Turkey has seen a dramatic rise in violence over the past year with Kurdistan Workers’ Party (PKK) insurgents launching more and more brazen attacks, including suicide bombings and kidnappings, which have in turn drawn a harsh military response.
Prime Minister Tayyip Erdogan said on Monday some 500 militants had been “rendered ineffective” – killed, wounded or captured – in the last month alone.
While such numbers cannot be independently verified, the International Crisis Group has said the last 15 months are the deadliest period since the capture of PKK leader Abdullah Ocalan in 1999.
“Our quick formula is this: Without placing any conditions, both sides must take their fingers off the trigger,” Selahattin Demirtas, co-chair of the Peace and Democracy Party (BDP), told reporters in Ankara.
“You may call it a mutual ceasefire. We are not choosing a name for it, but all military activity must stop. We are not saying the army has to disarm, we are not saying anything like this. We are saying they should not point their weapons at each other.”
If this can be ensured, he said, there could be a revival of talks between both sides with the BDP acting as an intermediary. Recordings leaked last year showed senior Turkish intelligence officials had held secret meetings with the PKK in Oslo, something unthinkable only a few years ago.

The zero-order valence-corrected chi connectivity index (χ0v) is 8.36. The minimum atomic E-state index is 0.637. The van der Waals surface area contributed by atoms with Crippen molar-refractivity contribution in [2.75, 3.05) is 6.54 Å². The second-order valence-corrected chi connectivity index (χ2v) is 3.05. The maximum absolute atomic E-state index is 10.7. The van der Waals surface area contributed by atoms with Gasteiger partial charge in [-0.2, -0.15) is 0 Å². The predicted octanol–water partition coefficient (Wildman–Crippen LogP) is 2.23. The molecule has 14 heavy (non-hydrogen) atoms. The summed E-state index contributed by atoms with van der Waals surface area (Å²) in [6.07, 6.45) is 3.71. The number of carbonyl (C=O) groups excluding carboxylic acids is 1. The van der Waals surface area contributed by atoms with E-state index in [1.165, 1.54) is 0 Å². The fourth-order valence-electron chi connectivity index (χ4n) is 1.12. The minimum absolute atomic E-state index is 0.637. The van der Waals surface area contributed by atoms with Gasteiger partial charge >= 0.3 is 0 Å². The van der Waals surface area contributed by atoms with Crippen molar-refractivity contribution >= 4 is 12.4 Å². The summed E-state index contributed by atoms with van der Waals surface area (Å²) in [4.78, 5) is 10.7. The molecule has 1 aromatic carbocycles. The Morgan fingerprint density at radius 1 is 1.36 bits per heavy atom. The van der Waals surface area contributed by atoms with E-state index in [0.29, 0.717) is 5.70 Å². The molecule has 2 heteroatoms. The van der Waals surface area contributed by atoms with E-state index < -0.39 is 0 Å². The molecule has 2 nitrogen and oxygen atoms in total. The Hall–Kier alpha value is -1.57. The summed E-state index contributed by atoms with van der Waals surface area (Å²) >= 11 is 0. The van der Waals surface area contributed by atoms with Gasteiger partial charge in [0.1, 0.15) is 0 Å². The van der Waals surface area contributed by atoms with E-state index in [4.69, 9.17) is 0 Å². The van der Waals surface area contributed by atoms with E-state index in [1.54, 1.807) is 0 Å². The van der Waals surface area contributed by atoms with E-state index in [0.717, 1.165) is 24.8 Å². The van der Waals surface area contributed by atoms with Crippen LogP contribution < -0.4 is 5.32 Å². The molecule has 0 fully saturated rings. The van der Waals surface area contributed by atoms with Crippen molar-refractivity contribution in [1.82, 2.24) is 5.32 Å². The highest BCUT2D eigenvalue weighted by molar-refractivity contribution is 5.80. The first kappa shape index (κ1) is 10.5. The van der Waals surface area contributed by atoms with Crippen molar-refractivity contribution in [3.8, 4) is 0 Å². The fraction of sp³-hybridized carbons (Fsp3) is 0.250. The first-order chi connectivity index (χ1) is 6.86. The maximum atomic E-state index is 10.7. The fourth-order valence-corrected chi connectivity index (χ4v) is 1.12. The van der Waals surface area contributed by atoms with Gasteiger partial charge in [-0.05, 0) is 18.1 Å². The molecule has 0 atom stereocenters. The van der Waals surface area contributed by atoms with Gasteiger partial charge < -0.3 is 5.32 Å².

The PKK, which has been fighting for a Kurdish homeland since 1984, is considered a terrorist organization by Turkey, the United States and the European Union.
But faced with a rising death toll among its security forces and broad public support for a harsh military response, Ankara has shown no inclination over the past year to make concessions.
“If a terrorist lays down his weapon, he should know that the operations in this country will stop. As long as there is a weapon in the terrorist’s hand, there will be no end to them,” Erdogan said in a speech on Monday.
“Despite all these despicable, treacherous attacks, we are continuing and will continue our struggle against the separatist organization in the most determined manner.”
After a clear victory in last year’s election, Erdogan raised hopes of an end to fighting when he vowed to push ahead with cultural and political reforms for the Kurdish region, reversing assimilation policies that had bred resentment.
Kurds make up roughly a fifth of Turkey’s population but for decades an avowedly nationalist state refused to recognize their existence and banned their language and culture.
However, Kurdish politicians say Erdogan’s reforms, particularly a loosening of restrictions on the use of the Kurdish language, have not gone far enough to prevent large numbers of Kurdish youths joining the PKK in frustration.
The conflict has killed more than 40,000 people, hampered economic development in one of Turkey’s poorest regions and added to instability in a region bordering Iran, Iraq and Syria.